A classic feminist picture book, and one of my own childhood favourites, Princess Smartypants is a witty and amusingly misandrous subversion of the traditional “suitors-try-for-hand-of-princess” fairytale trope. From the opening line: “Princess Smartypants did not want to get married. She enjoyed being a Ms”, to the gleeful ending, she is shown as independent, strong and competent. In this case the “happily ever after” ending serves to demonstrate that Smartypants is permanently happy to be unmarried, having rejected all men. Nice.

It’s in a similar vein to another 80s feminist classic, The Paper Bag Princess (Robert Munsch), but I much prefer the style and humour of Princess Smartypants, it’s certainly aged much better, and is still available even in mainstream bookshops. I don’t always love Babette Cole’s illustration style, but it really works in this context, with lots of appealingly grotesque images of Smartypants’ monster pets.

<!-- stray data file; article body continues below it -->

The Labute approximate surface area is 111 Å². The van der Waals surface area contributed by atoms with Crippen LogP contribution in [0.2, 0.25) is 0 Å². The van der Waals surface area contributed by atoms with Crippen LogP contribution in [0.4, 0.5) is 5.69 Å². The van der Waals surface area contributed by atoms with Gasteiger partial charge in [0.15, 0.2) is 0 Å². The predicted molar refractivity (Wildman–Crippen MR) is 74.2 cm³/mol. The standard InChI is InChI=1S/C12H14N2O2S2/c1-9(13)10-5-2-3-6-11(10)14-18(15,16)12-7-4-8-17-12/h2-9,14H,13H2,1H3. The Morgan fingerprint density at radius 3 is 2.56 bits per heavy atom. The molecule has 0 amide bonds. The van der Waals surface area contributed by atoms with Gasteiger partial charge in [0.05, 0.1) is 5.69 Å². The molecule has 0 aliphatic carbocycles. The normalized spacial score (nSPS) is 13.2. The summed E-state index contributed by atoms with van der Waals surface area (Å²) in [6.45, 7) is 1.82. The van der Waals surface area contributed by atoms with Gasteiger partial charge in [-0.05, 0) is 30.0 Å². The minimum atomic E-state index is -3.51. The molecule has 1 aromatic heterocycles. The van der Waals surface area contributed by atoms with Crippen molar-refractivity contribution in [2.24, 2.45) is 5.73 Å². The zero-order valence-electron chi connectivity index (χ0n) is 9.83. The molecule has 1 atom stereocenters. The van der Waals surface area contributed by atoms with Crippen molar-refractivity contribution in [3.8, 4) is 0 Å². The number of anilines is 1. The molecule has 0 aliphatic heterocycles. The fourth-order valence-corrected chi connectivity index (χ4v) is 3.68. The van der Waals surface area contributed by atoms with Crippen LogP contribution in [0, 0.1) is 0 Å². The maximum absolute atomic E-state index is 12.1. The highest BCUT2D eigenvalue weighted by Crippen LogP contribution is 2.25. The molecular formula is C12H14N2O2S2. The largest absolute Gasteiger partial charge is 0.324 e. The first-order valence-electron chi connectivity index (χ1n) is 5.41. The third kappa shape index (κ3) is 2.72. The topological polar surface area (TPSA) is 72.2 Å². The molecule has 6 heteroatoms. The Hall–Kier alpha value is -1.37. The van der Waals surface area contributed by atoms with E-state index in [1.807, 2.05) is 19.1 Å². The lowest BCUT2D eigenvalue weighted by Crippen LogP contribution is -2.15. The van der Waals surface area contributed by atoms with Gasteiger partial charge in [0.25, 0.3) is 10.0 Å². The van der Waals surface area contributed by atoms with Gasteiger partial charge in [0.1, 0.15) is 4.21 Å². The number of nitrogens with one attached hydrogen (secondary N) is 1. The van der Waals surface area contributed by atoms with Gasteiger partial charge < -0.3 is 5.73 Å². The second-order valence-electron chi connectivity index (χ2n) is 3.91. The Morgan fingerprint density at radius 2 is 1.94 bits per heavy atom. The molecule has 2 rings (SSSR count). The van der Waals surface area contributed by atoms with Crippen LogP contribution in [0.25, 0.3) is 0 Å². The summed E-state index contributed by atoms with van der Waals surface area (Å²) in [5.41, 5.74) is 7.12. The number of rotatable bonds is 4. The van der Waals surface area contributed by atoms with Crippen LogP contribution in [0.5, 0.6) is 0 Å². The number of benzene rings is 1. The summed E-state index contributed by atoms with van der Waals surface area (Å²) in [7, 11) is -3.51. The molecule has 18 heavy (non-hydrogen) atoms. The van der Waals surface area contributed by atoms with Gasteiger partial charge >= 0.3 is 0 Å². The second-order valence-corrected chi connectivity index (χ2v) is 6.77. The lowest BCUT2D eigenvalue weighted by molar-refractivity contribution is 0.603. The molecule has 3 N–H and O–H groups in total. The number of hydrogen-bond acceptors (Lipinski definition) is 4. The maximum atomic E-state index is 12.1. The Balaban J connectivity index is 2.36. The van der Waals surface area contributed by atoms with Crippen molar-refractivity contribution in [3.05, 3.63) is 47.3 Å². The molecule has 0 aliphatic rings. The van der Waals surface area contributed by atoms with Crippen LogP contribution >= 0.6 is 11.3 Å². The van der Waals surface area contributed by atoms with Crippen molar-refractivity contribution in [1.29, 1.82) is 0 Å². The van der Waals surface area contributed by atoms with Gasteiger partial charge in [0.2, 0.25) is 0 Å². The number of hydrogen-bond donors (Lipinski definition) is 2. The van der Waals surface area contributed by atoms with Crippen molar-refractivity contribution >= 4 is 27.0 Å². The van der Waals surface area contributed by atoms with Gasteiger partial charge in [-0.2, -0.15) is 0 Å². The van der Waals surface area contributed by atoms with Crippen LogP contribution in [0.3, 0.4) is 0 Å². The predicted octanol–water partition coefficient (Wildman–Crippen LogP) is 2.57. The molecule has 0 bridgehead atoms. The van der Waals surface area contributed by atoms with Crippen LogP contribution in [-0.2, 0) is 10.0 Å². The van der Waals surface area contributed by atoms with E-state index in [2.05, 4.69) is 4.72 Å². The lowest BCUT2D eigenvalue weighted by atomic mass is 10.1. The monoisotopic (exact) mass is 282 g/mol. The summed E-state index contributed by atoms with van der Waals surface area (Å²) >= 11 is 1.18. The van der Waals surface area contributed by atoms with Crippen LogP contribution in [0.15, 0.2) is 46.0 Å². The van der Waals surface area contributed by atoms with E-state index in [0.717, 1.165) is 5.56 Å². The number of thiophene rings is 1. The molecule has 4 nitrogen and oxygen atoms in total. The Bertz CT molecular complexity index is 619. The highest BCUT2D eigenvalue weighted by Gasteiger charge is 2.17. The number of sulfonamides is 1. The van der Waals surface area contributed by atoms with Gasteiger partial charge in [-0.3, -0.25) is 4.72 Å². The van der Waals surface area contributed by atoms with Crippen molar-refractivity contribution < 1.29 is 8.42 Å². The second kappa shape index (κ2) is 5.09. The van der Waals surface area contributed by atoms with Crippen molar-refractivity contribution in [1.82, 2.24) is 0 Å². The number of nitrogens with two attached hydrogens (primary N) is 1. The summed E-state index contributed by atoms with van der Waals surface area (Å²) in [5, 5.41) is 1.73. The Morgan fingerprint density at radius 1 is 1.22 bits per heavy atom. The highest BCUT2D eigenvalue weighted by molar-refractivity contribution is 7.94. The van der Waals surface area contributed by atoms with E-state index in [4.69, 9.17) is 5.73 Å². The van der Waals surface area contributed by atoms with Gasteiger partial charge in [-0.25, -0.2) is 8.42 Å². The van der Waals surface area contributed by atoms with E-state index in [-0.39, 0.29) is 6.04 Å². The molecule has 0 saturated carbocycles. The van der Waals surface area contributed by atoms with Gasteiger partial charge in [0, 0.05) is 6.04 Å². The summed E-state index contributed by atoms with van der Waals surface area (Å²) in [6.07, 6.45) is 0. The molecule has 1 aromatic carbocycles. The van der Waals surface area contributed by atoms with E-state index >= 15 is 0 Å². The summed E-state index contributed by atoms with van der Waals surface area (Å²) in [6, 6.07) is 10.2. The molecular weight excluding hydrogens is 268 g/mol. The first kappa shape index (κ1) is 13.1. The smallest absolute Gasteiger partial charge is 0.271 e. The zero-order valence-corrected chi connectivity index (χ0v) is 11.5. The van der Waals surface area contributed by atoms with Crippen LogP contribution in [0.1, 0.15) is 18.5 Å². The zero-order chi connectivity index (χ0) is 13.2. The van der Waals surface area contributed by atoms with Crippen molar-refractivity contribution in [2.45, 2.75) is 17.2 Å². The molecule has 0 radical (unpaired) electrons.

What’s good about the book?

Smartypants is a kickass protagonist, but her liberation isn’t gained through rejecting femininity. It’s genuinely funny and a good way of chatting about fairytale tropes with little ones.

What is less good?

It’s still about a princess, and the vast majority of characters are princes. All appear to be white. The only other female character, Smartypants’ mother the queen, is a figure of (borderline misogynistic) ridicule, the butt of an unnecessary gag about her shopping excesses.

Notes on the author

Babette Cole was super cool and very prolific, and sadly died earlier this year. This book has a few sequels/spin-offs and she also wrote a few books on social issues including Mummy Laid An Egg, a sex-ed picture book, which is kind of endearing, if a bit 90s and painfully hetero.

Good for conversations on…

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